Before demonstrating this paradoxical nature of the state of exception, it is first important to outline Schmidt’s motivations, being the legal thinker who first came up with the term ‘state of excpetion’. For Schmidt, the essence of sovereignty consists of deciding what is the exception and making the decision appropriate to that decision, where having one without the other makes no sense.3 In doing this, Schmidt paraphrases his favorite passage in Thomas Hobbes’s Leviathan by proclaiming “sovereign power and not truth makes laws”3. The grander motivation for Schmidt consists of escaping what he calls “liberal normativism” within the process of legislation and application of laws, where all law is reduced to normative, formal and abstract procedures. For Schmidt, these bureaucratic procedures that organize relations between individuals are not based on person-to-person relations, but on normalized laws. It is this bureaucratic, mechanized character that compels Schmidt to offer a counteractive argument in his Political Theology, where the sovereign acquires the capacity to carry out any action that would otherwise be obstructed by normative procedures of law. This action also has a miraculous and theologic character; since the action of the sovereign is no longer contingent on written secular laws, but is on the other hand, a “genuine” action carried out by a sovereign, it therefore becomes something that is “analogous to the miracle in theology”4 and that of which, “the natural cause is difficult to imagine”5. This is also one of the reasons why Schmidt is also referred to as the Hobbes of the 20th Century6; it is precisely in the belief of authoritative, “genuine” decision making as a way of escaping the constraining limits of laws and procedures—not only of authoritarian states like the Nazi Germany, in which Schmidt served as a leading jurist—but an inherent part of even today’s democratic legislative and executive procedures.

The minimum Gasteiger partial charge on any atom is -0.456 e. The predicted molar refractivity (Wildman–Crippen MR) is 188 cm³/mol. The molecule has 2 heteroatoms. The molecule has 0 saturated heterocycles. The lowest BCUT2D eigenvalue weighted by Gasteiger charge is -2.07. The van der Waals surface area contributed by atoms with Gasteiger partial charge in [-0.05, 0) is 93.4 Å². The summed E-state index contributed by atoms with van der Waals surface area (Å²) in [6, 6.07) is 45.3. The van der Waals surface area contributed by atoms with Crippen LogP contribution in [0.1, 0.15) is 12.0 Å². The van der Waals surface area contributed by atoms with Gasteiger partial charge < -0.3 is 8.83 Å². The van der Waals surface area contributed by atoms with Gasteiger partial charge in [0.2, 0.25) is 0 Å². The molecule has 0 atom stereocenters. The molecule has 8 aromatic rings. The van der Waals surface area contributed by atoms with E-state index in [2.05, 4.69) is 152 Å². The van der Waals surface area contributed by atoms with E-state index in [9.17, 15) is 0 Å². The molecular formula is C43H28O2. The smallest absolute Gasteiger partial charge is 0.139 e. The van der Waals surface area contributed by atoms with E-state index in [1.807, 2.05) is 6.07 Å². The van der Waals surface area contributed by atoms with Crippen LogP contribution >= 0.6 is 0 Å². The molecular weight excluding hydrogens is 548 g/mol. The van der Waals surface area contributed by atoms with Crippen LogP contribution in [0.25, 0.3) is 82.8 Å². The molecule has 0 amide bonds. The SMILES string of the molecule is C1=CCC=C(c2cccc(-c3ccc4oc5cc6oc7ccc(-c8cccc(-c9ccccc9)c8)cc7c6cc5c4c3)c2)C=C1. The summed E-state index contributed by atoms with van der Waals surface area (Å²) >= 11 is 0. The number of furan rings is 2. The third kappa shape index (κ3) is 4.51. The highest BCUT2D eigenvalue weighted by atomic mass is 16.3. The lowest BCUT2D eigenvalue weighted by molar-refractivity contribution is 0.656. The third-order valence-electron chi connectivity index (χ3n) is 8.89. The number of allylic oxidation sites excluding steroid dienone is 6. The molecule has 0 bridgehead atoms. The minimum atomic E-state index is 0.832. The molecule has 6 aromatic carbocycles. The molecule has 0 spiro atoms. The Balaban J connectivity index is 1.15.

It is precisely with this idea in mind that Agamben seeks to bring in multiple examples where the state of exception was enacted in modern democracies, one of these consist of several U.S. responses to 9/11, including the construction of Guantanamo Bay, whose legality operates under the U.S Patriot Act passed by the U.S. Senate on October 26, 2001. As Agamben points out, when a detainee is taken into custody based on suspicion of terrorism or a violation of immigration laws, then under the U.S Patriot Act, the alien can be taken into custody during which, indefinite detention is authorized7. Based on the idea of “bare life“ that Agamben develops in one of his previous works Homo Sacer: Sovereign Power and Bare Life (1998), he points out how this legislation of indefinite detention of an “alien” therefore also entails a biopolitcal aspect, where under the state of exception, a human is not only removed from their status as a human, but reduced to a point of being nothing more than “bare life”8. Agamben defines this as a relationship between law the living being, where based on an enacted exception, the sovereign separates a living being from its relation to the sovereign law, making the state of exception more easily applicable and executable. In the case of Guantánamo Bay, through the words of Butler, Agamben points out that “life reaches its maximum state of indeterminacy”.